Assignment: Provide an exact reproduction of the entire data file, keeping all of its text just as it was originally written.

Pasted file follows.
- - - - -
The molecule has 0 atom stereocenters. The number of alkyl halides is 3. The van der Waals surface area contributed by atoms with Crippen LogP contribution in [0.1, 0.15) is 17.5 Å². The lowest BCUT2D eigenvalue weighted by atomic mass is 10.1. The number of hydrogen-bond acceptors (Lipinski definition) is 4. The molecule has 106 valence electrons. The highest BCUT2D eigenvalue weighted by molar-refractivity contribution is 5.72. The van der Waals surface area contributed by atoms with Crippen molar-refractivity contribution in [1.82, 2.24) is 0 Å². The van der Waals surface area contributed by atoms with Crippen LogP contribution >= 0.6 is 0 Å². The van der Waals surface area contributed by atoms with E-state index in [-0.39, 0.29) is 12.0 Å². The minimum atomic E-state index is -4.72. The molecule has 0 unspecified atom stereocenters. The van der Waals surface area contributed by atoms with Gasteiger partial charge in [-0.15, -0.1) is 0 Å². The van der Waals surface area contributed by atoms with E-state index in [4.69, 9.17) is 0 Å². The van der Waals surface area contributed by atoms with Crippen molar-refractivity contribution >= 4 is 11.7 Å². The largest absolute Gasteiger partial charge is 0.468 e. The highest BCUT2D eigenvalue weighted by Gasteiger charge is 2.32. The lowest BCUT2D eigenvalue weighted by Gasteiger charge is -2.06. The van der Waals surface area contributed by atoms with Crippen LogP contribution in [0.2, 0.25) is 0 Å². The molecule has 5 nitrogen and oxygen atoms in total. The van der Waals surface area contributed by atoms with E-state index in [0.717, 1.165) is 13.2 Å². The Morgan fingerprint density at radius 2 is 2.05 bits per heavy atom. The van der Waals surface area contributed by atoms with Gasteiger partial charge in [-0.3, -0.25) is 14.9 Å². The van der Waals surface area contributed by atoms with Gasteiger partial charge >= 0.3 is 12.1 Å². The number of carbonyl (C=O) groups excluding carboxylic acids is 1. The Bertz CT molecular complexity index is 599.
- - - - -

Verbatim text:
The molecule has 0 atom stereocenters. The number of alkyl halides is 3. The van der Waals surface area contributed by atoms with Crippen LogP contribution in [0.1, 0.15) is 17.5 Å². The lowest BCUT2D eigenvalue weighted by atomic mass is 10.1. The number of hydrogen-bond acceptors (Lipinski definition) is 4. The molecule has 106 valence electrons. The highest BCUT2D eigenvalue weighted by molar-refractivity contribution is 5.72. The van der Waals surface area contributed by atoms with Crippen molar-refractivity contribution in [1.82, 2.24) is 0 Å². The van der Waals surface area contributed by atoms with Crippen LogP contribution >= 0.6 is 0 Å². The van der Waals surface area contributed by atoms with E-state index in [-0.39, 0.29) is 12.0 Å². The minimum atomic E-state index is -4.72. The molecule has 0 unspecified atom stereocenters. The van der Waals surface area contributed by atoms with Gasteiger partial charge in [-0.15, -0.1) is 0 Å². The van der Waals surface area contributed by atoms with E-state index in [4.69, 9.17) is 0 Å². The van der Waals surface area contributed by atoms with Crippen molar-refractivity contribution >= 4 is 11.7 Å². The largest absolute Gasteiger partial charge is 0.468 e. The highest BCUT2D eigenvalue weighted by Gasteiger charge is 2.32. The lowest BCUT2D eigenvalue weighted by Gasteiger charge is -2.06. The van der Waals surface area contributed by atoms with Crippen LogP contribution in [0.2, 0.25) is 0 Å². The molecule has 5 nitrogen and oxygen atoms in total. The van der Waals surface area contributed by atoms with E-state index in [0.717, 1.165) is 13.2 Å². The Morgan fingerprint density at radius 2 is 2.05 bits per heavy atom. The van der Waals surface area contributed by atoms with Gasteiger partial charge in [-0.3, -0.25) is 14.9 Å². The van der Waals surface area contributed by atoms with Gasteiger partial charge >= 0.3 is 12.1 Å². The number of carbonyl (C=O) groups excluding carboxylic acids is 1. The Bertz CT molecular complexity index is 599.